The Great Texas Freeze: Lessons One Year Later

On the anniversary of the ruthless energy blackout in Texas, Movement Generation offers up a path towards avoiding repeated collapses of the energy grid.

By Timothy DenHerder-Thomas, Gopal Dayaneni, and Mateo Nube

Artwork: Jackie Fawn ig@jackiefawn

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The visibility of ecological crisis is increasing every day. Last year’s cold snap in Texas, and the corollary collapse of its energy infrastructure, was but one example of this fact. Humanity is up against the limits of nature’s ability to tolerate globalized industrial production.

What actions would better position Texans to navigate the next superstorm in a favorable manner? Furthermore, how can we reimagine and reconstruct energy systems around the country, so that these dance in a regenerative rhythm with our planet’s life support systems?

The clock is ticking, and we need to make new meaning out of this pivotal moment in planetary history. We can no longer tinker around the edges of an ever-expanding crisis: Tackling this reality with clarity may be the biggest and boldest challenge our species has ever faced.

Here are some important strategic frameworks, formulated by Movement Generation, that we think will help us meet the challenge:

Harnessing Shocks & Directing Slides

Instability has become a defining feature of our times. In many ways, this instability is the new landscape of social struggle. It is useful to classify the economic and ecological disruptions that make up this “new normal” of instability into two groups: shocks and slides.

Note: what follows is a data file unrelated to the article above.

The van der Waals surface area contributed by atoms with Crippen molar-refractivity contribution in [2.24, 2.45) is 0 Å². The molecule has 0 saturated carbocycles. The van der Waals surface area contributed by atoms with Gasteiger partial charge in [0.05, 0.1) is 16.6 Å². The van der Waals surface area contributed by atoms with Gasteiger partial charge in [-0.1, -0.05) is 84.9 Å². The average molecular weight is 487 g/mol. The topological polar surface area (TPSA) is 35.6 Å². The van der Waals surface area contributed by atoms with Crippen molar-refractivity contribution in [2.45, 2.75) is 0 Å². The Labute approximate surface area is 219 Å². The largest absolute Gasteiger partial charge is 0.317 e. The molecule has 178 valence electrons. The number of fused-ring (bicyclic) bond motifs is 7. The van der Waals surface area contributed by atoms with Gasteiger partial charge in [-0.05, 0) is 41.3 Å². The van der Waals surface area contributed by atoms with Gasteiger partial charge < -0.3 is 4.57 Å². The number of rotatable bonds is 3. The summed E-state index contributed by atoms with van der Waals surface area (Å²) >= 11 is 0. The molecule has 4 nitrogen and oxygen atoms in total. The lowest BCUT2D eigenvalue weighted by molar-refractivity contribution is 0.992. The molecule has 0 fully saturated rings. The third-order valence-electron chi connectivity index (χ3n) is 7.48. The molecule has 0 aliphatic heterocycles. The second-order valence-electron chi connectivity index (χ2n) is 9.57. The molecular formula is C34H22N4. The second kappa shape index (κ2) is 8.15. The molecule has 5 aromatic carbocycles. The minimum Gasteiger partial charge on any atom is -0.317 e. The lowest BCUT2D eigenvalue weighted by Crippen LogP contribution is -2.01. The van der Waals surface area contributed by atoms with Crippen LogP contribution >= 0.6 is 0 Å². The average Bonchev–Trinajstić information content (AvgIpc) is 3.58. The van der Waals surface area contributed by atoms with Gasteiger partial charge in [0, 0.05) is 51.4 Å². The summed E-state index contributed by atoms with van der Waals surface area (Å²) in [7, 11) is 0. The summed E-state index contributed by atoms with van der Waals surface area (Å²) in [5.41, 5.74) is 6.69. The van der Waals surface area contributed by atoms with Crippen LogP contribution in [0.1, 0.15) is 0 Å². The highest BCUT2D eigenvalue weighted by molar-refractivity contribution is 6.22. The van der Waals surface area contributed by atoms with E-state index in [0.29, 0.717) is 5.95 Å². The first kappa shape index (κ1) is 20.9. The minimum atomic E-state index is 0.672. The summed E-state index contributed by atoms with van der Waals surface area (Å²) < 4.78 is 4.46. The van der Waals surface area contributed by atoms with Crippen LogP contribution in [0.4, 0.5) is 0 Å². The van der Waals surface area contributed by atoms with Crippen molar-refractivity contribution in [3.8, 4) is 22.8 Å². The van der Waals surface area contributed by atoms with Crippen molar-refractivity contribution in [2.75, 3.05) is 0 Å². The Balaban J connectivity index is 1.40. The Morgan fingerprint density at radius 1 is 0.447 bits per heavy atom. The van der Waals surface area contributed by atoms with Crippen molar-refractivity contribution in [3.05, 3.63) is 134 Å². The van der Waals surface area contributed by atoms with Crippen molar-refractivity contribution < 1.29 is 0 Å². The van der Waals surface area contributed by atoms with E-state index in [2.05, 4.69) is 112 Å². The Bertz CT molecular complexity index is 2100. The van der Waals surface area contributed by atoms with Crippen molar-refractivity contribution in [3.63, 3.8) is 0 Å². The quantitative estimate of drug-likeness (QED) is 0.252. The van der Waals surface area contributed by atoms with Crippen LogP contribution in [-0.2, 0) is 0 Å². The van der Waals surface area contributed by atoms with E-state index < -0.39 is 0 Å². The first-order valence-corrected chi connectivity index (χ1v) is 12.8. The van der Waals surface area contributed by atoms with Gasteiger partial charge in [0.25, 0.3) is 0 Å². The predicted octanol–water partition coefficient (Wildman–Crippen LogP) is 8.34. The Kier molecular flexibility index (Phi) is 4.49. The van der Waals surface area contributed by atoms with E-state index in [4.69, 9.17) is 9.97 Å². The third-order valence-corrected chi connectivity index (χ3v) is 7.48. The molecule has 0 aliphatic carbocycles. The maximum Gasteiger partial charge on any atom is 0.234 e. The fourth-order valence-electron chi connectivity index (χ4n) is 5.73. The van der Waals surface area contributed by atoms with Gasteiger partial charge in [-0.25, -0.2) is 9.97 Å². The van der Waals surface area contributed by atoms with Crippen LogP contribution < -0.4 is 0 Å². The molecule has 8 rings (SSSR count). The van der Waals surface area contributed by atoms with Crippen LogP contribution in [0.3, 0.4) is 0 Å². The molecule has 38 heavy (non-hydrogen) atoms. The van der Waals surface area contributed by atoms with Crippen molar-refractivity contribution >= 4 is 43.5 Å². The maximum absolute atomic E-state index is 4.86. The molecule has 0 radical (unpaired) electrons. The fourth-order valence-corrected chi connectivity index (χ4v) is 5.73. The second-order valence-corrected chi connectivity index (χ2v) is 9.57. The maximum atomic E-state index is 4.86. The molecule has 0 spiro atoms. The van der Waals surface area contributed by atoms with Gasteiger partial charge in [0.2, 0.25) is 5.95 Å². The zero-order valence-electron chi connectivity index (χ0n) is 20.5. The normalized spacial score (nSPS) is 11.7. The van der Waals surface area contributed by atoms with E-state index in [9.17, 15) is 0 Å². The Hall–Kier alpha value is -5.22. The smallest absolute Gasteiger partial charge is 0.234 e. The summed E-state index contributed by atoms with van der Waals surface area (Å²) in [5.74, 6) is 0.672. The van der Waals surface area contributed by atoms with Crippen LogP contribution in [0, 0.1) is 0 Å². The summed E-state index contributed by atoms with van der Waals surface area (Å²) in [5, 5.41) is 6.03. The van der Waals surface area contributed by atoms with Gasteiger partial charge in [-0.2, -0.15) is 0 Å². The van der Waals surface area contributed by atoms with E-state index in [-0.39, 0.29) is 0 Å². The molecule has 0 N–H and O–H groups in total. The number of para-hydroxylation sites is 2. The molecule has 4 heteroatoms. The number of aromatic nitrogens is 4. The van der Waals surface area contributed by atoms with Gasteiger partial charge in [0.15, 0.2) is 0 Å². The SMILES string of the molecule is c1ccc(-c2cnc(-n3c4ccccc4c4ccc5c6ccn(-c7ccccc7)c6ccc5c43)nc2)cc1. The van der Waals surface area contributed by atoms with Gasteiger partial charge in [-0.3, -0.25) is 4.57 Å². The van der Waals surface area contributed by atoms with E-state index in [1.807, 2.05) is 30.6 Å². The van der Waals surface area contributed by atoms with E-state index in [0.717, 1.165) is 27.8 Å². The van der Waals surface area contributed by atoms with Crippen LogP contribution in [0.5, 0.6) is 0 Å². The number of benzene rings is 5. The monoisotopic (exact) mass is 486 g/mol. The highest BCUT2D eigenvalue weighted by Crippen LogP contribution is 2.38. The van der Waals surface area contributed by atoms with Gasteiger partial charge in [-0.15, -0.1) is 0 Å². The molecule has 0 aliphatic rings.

Shocks present themselves as acute moments of disruption. These are, for example, market crashes, huge disasters, and uprisings. Hurricanes Maria, Harvey, and Katrina were shocks. The Fukushima nuclear disaster was a shock. 9/11 was a shock. Covid-19 was a shock.

Slides, on the other hand, are incremental by nature. They can be catastrophic, but they are not experienced as acute. Sea level rise is a slide. Rising unemployment is a slide. The disappearing snowpack and groundwater supply in California, which props up industrial agriculture in the state, is a slide.

While they share a set of root causes, the scale, pace, and implications of shocks and slides differ and, therefore require different responses by social movements. One of our key roles, as organizers and social actors, must be to harness the shocks and direct the slides — all towards achieving the systemic, cultural, and psychic shifts we need to navigate the changes with the greatest equity, resilience, and ecological restoration possible.

Texas interpreted through a Shocks, Slides, & Shifts lens